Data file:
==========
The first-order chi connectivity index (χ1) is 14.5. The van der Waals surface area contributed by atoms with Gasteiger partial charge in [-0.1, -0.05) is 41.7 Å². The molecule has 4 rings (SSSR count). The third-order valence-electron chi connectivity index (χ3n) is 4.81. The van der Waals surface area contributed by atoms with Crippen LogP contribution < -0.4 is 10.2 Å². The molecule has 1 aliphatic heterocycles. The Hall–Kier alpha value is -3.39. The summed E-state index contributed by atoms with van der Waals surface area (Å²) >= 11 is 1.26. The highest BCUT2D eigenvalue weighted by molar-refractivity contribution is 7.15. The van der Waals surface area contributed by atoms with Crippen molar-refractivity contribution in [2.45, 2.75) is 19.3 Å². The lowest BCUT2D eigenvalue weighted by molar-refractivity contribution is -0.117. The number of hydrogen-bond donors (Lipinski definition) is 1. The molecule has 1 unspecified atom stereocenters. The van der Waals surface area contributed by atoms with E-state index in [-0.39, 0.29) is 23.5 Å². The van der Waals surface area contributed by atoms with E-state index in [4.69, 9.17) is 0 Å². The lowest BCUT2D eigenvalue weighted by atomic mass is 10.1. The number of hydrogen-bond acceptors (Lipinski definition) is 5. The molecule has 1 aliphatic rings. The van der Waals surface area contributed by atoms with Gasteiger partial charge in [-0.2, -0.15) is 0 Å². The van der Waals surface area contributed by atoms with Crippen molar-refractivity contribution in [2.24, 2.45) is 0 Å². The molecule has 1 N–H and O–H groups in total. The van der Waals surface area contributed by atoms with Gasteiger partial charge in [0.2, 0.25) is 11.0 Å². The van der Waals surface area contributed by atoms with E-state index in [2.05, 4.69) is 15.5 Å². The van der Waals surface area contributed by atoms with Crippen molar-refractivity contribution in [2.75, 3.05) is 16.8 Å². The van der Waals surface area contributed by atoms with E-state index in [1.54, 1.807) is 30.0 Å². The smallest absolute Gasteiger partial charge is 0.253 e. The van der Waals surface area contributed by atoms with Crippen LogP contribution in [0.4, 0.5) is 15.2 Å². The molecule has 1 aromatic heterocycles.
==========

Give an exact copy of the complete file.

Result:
The first-order chi connectivity index (χ1) is 14.5. The van der Waals surface area contributed by atoms with Gasteiger partial charge in [-0.1, -0.05) is 41.7 Å². The molecule has 4 rings (SSSR count). The third-order valence-electron chi connectivity index (χ3n) is 4.81. The van der Waals surface area contributed by atoms with Crippen LogP contribution < -0.4 is 10.2 Å². The molecule has 1 aliphatic heterocycles. The Hall–Kier alpha value is -3.39. The summed E-state index contributed by atoms with van der Waals surface area (Å²) >= 11 is 1.26. The highest BCUT2D eigenvalue weighted by molar-refractivity contribution is 7.15. The van der Waals surface area contributed by atoms with Crippen molar-refractivity contribution in [2.45, 2.75) is 19.3 Å². The lowest BCUT2D eigenvalue weighted by molar-refractivity contribution is -0.117. The number of hydrogen-bond donors (Lipinski definition) is 1. The molecule has 1 unspecified atom stereocenters. The van der Waals surface area contributed by atoms with E-state index in [-0.39, 0.29) is 23.5 Å². The van der Waals surface area contributed by atoms with E-state index in [4.69, 9.17) is 0 Å². The lowest BCUT2D eigenvalue weighted by atomic mass is 10.1. The number of hydrogen-bond acceptors (Lipinski definition) is 5. The molecule has 1 aliphatic rings. The van der Waals surface area contributed by atoms with Gasteiger partial charge in [-0.2, -0.15) is 0 Å². The van der Waals surface area contributed by atoms with Crippen molar-refractivity contribution in [2.24, 2.45) is 0 Å². The molecule has 1 N–H and O–H groups in total. The van der Waals surface area contributed by atoms with Gasteiger partial charge in [0.2, 0.25) is 11.0 Å². The van der Waals surface area contributed by atoms with E-state index in [2.05, 4.69) is 15.5 Å². The van der Waals surface area contributed by atoms with Crippen molar-refractivity contribution in [2.75, 3.05) is 16.8 Å². The van der Waals surface area contributed by atoms with E-state index in [1.54, 1.807) is 30.0 Å². The smallest absolute Gasteiger partial charge is 0.253 e. The van der Waals surface area contributed by atoms with Crippen LogP contribution in [0.4, 0.5) is 15.2 Å². The molecule has 1 aromatic heterocycles.